Aon PLC and Willis Towers Watson PLC abandoned a more than $30 billion tie-up to create the world’s largest insurance broker, unable to overcome the Department of Justice’s opposition to the merger.
The DOJ filed a lawsuit against the deal last month, the first big test of the Biden administration’s more muscular antitrust policy. The suit, filed in a Washington federal court, alleged that the proposed merger would lead to higher prices and reduced innovation for U.S. businesses, employers and unions that rely on their services.
The brokerages, which announced their deal in March 2020, help companies buy insurance and advise them on risk management. Both companies are also major consultants to businesses on health and other benefit packages for their employees.
The DOJ lawsuit followed an investigation of more than a year. Aon and Willis Towers had already sold off assets to smaller rivals to appease the anti-trust watchdog by creating new and larger competitors, but to no avail.
"We reached an impasse with the U.S. Department of Justice," Aon Chief Executive Greg Case said Monday.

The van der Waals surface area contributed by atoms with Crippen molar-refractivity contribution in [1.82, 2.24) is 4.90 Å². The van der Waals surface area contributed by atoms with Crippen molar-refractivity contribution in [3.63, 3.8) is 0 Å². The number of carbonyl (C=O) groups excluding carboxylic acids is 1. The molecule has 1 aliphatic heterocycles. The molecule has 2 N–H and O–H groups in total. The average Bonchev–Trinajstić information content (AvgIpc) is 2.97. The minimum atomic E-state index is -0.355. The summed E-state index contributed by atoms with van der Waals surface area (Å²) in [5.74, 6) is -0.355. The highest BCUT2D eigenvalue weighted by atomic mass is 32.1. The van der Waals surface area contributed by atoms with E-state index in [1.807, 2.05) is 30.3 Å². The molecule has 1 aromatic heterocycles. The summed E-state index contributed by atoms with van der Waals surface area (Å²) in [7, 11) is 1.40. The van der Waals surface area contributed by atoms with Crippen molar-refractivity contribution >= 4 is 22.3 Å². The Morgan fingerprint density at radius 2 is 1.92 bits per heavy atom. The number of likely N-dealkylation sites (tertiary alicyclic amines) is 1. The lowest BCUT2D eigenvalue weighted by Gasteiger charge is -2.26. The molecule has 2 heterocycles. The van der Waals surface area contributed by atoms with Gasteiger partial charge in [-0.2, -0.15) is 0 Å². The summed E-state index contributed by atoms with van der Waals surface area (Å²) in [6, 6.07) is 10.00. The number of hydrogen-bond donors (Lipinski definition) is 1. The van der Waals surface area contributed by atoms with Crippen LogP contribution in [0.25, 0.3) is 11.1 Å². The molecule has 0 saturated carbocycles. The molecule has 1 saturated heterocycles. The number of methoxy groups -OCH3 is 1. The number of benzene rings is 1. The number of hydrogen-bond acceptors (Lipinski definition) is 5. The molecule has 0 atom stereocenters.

A Justice Department representative couldn’t immediately be reached for comment.
The prospect of a lengthy court hearing was another reason for the merger’s demise. Aon and Willis Tower had requested a court hearing for Aug. 23, but a federal judge earlier this month ruled the trial wouldn’t start until Nov. 18.
"The inability to secure an expedited resolution of the litigation brought us to this point," Mr. Case said.
The companies’ decision to terminate the deal reinforces market expectations that Washington is poised to take an aggressive stance against mergers in industries that already have few competitors.
Aon and Willis Towers, which are both based in Ireland, are the No. 2 and No 3 biggest brokers measured by revenue behind industry leader New York-based Marsh & McLennan Cos. Together they would have total annual revenue of more $20 billion, leapfrogging Marsh’s $17.2 billion.
The Justice Department alleged that the scale of the combined entity would eliminate competition in several different U.S. product markets, including brokering services for property, casualty and liability insurance, as well as health benefits for large corporate customers.
The companies argued that the Justice Department’s opposition to the deal reflected a lack of understanding of their business, their clients and the marketplaces in which they operate.
Aon and Willis Tower had been betting on the merger to generate annual cost savings of $800 million and boost revenue through the sale of new products to help clients manage risks stemming from areas including climate change and intellectual property. The challenge for each company is reaching those goals without the benefits of the added heft.
Aon is also required to pay Willis Towers a $1 billion termination fee.
Both companies are listed in New York. Aon’s stock traded more than 6% higher, while Willis Tower’s stock fell.